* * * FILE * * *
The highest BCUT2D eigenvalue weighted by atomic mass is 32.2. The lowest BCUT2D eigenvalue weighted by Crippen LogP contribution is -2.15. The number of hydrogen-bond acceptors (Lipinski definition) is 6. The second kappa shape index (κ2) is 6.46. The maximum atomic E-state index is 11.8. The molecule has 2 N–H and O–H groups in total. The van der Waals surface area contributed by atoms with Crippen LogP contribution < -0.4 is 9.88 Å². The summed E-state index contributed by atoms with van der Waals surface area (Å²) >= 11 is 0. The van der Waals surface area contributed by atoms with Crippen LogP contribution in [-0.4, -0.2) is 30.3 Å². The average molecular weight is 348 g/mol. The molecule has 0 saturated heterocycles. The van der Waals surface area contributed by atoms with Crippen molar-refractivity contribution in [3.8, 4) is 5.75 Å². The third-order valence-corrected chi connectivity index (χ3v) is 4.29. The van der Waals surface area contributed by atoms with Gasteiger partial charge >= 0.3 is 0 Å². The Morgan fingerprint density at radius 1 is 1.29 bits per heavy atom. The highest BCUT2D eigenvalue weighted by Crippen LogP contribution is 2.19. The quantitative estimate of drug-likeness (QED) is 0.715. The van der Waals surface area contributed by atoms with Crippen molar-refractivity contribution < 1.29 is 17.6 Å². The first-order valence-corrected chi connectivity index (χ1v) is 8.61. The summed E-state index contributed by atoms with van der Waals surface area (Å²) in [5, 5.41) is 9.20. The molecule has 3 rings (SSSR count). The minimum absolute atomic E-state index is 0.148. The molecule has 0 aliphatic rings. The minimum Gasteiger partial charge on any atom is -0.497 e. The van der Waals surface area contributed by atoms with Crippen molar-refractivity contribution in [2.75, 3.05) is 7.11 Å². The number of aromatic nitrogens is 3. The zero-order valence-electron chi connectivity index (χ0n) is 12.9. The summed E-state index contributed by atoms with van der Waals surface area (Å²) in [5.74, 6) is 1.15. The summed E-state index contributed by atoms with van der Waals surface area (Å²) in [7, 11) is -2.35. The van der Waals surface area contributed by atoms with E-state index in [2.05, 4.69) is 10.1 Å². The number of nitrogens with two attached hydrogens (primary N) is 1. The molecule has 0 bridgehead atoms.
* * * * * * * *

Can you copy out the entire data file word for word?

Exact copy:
The highest BCUT2D eigenvalue weighted by atomic mass is 32.2. The lowest BCUT2D eigenvalue weighted by Crippen LogP contribution is -2.15. The number of hydrogen-bond acceptors (Lipinski definition) is 6. The second kappa shape index (κ2) is 6.46. The maximum atomic E-state index is 11.8. The molecule has 2 N–H and O–H groups in total. The van der Waals surface area contributed by atoms with Crippen LogP contribution < -0.4 is 9.88 Å². The summed E-state index contributed by atoms with van der Waals surface area (Å²) >= 11 is 0. The van der Waals surface area contributed by atoms with Crippen LogP contribution in [-0.4, -0.2) is 30.3 Å². The average molecular weight is 348 g/mol. The molecule has 0 saturated heterocycles. The van der Waals surface area contributed by atoms with Crippen molar-refractivity contribution in [3.8, 4) is 5.75 Å². The third-order valence-corrected chi connectivity index (χ3v) is 4.29. The van der Waals surface area contributed by atoms with Gasteiger partial charge >= 0.3 is 0 Å². The Morgan fingerprint density at radius 1 is 1.29 bits per heavy atom. The highest BCUT2D eigenvalue weighted by Crippen LogP contribution is 2.19. The quantitative estimate of drug-likeness (QED) is 0.715. The van der Waals surface area contributed by atoms with Crippen molar-refractivity contribution < 1.29 is 17.6 Å². The first-order valence-corrected chi connectivity index (χ1v) is 8.61. The summed E-state index contributed by atoms with van der Waals surface area (Å²) in [5, 5.41) is 9.20. The molecule has 3 rings (SSSR count). The minimum absolute atomic E-state index is 0.148. The molecule has 0 aliphatic rings. The minimum Gasteiger partial charge on any atom is -0.497 e. The van der Waals surface area contributed by atoms with Crippen molar-refractivity contribution in [2.75, 3.05) is 7.11 Å². The number of aromatic nitrogens is 3. The zero-order valence-electron chi connectivity index (χ0n) is 12.9. The summed E-state index contributed by atoms with van der Waals surface area (Å²) in [5.74, 6) is 1.15. The summed E-state index contributed by atoms with van der Waals surface area (Å²) in [7, 11) is -2.35. The van der Waals surface area contributed by atoms with E-state index in [2.05, 4.69) is 10.1 Å². The number of nitrogens with two attached hydrogens (primary N) is 1. The molecule has 0 bridgehead atoms.